4. Improve Internet of Things (IoT) hardware security through consumer labeling
The White House called out hardware vendors that ship products that have “inadequate default settings, can be difficult or impossible to patch or upgrade, or come equipped with advanced – and sometimes unnecessary – capabilities that enable malicious cyber activities.” The White House noted these concerns range from consumer products like fitness trackers and baby monitors to industrial products like control systems and sensors. To combat this, the federal government is developing a consumer labeling standard for IoT hardware that discloses the security features of the product and enables consumers to effectively compare products and make informed purchasing decisions.
5. Explore federal cyber insurance backstop
The White House called for an exploration as to whether the federal government should stand up a federal insurance program to respond to catastrophic cybersecurity events.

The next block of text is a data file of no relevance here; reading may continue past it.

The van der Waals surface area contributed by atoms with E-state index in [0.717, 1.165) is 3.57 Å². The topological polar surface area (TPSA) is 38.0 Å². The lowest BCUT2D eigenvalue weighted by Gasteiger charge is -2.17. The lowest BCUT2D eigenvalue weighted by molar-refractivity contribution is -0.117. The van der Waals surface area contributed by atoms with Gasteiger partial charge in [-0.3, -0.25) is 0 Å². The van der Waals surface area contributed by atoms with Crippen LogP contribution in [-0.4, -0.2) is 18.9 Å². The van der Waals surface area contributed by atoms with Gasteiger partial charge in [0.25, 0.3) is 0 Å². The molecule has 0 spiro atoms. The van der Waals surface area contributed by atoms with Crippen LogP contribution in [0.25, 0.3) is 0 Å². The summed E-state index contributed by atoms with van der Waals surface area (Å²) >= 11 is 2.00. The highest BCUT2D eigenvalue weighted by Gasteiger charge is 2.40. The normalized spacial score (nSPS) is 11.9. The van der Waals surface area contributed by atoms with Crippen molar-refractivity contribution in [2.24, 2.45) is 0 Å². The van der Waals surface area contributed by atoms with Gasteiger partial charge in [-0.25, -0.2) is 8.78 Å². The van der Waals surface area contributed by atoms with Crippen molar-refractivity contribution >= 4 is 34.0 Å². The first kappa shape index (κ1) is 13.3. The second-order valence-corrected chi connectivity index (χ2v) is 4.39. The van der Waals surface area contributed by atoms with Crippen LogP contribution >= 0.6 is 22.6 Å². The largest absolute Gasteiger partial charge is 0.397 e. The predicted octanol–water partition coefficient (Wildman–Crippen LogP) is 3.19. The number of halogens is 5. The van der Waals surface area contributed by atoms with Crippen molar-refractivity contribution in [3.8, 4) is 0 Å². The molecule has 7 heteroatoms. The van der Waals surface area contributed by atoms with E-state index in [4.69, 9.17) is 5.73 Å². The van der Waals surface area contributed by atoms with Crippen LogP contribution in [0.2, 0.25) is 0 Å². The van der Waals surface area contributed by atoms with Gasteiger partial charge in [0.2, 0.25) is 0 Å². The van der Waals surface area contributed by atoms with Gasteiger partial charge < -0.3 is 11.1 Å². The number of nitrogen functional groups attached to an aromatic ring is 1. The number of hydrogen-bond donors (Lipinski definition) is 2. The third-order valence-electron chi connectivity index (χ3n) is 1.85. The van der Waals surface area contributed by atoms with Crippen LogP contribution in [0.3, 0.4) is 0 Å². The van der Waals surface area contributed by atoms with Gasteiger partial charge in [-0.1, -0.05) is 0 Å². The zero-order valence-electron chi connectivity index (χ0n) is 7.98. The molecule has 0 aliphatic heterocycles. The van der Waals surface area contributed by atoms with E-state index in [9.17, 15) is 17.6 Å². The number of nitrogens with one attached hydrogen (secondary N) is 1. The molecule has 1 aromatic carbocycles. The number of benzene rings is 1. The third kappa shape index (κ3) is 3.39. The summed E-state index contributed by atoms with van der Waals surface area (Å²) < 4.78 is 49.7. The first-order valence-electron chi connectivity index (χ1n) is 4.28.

6. Increase federal spending on cybersecurity
The White House proposed increased federal investments in cybersecurity including through grant programs and research and development initiatives.
Cyberattacks are getting increasingly sophisticated, and they manipulate a digital ecosystem that increasingly features layers of technology built upon older layers, with some of the oldest legacy layers featuring known flaws for which vendors no longer provide any support. Hardware and software vendors often disclaim liability for these known risks and do not disclose these risks to end users who often do not have the knowledge or ability to otherwise protect themselves. While the White House wants Congress to enact new legislation to change that reality, it may be some time before Congress is able to enact any meaningful reform.
In the current landscape, it is important for business owners to get legal and technical advice on the risks posed by the hardware, software, and digital services their business depends on. Octillo monitors developments regarding data privacy and security. Our team of experienced attorneys and devoted technologists is specially equipped with the skills and experience to help businesses evaluate the legal risks posed by modern technologies. Octillo can help businesses negotiate with vendors and develop comprehensive and scalable data privacy and security programs.